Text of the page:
A Day In The Life

On Developing A Thick Skin
May 23, 2007, 9:17 pm
Filed under: Odds and Ends


When I was the store director for Toys R Us in Salisbury, Maryland, my employees asked me to sponsor a softball team for the local adult softball league.  I thought it was a great idea.  Good community relations, publicity and all that jazz.  Most of my employees were in their late teens or early twenties.  Heck, I was still twenty-something at the time.  We even had the Maryland fast-pitch softball all state pitcher working at the store.   Of course the adult league played slow-pitch softball, but who cared?  We still had an ace pitcher and a lot of good, young athletes so we figured our team would be one to contend with.

I played softball in high school.  I was an okay athlete.  Definitely nothing special because I didn’t work at it.  I always viewed sports as well….games.  Nothing serious.  Games are for fun, right?  At our first team practice in Salisbury, I deduced rather quickly that my TRU team meant business.  They weren’t getting together to have fun.  Their goal was to dominate and win, win, win.  I didn’t mind.  It was great to see all that enthusiasm and athletic prowess in my employees.  Quite frankly, I wasn’t good enough to play on the team so, with a little persuasion from my managers,  I decided to become an umpire.

I got the official softball rules book and the league rules book and began to study.  I wanted to be a good umpire.  Fair, impartial and confident with my calls.  I practiced hand signs and called a couple of scrimmage games.  My TRU team and the teams we scrimmaged with were complimentary.  They bolstered my confidence.  I was ready for the league games.

The first couple of games I was assigned to ump at second base.  Things went well.  Oh, I got a few comments about needing glasses, but all in all it was a very positive experience.  Then I was assigned to ump behind home plate.  Oh. my. gosh.   My very first call was met with boos and hisses.  It went downhill from there.  The opposing team and their fans attacked me like a pack of hyenas fighting for a wildebeest carcass.  I was vilified, taunted and, in general, ripped to bloody shreds throughout the entire game. 

I stuck with it and finished out the season.  I even umped behind the plate several more times and was treated with respect.  We never had to play the hyena team again.  If we had, I might not have made it.  They were vicious. 

My Toys R Us team finished the season in second place and immediately began to make plans for the next year.  I volunteered to be the bat girl.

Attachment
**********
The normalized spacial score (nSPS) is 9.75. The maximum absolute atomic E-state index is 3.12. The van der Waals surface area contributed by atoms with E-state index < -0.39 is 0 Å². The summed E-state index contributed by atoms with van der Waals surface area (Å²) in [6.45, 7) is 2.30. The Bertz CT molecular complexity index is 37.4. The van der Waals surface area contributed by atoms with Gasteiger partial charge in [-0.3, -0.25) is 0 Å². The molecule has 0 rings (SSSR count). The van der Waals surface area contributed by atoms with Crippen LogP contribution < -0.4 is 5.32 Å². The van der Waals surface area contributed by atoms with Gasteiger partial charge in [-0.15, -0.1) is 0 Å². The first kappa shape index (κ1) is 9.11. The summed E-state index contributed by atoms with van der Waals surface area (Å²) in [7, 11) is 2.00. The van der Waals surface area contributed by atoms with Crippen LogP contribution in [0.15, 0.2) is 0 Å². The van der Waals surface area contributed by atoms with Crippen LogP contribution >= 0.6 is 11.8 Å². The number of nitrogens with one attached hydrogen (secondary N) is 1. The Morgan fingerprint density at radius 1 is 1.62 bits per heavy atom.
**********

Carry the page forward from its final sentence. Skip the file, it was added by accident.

9 Comments so far
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Sheesh – I will have more respect for the umpires next time I go to a game.

Comment by Karmyn R

I’ve been tempted to smack the idiots who heckle the umpire / ref. I was sitting behind a man with a PhD at a basketball game & he was worse than the college students — some of them even looked at him with disdain. I didn’t have the guts to tell him to put a cork in it, I still wish I had.

Comment by LeftCoastOnlooker

Bat girl?? you mean like Batman and Robin…

I do feel guilty, as I’ve bee a little rough on the umps a few times when the girls were playing softball

Comment by Pamela

Ahhh, I see your problem…going by the picture, you were at the wrong sport.

But seriously, I’ve umpired behind the plate (baseball) and it’s very unrewarding.

Comment by willowtree

I used to play when I was younger all the time. It was my favourite sport. The ones that are harassing the umpire really need to get a grip!! Some sports are taken far to seriously.

Comment by Tonya

At least it wasn’t Little League. Those umps ought to get combat pay. Parents can really get bent out of shape when their kids strike out. You were brave to even agree to do it.

Comment by Betty

Ditto Betty. My experience with Little League parents was not pleasant. I even felt bad for their children, let alone the ones on the opposing team or the ump. I figured you really had to love the game to put up with that. We only lasted two seasons.

Comment by gawilli

Umpires do not get the credit they deserve. It takes a lot to make a call on a play that happens in an split second… and then stand behind their call no matter what the crowds reaction! I know I couldn’t do it!

Comment by Jodi

I have been umping highschool and even some independent leagues for over ten years. At first, your right, it’s tough handeling the obnoxious fans. But I finally realized that that’s the part of the game i love. That a fan standing 50 ft. away can swear he is right and you are wrong when your 5 ft. away. It now just makes me feel even better because they know i am right, but the only thing they can do about it is argue.

Comment by Ian

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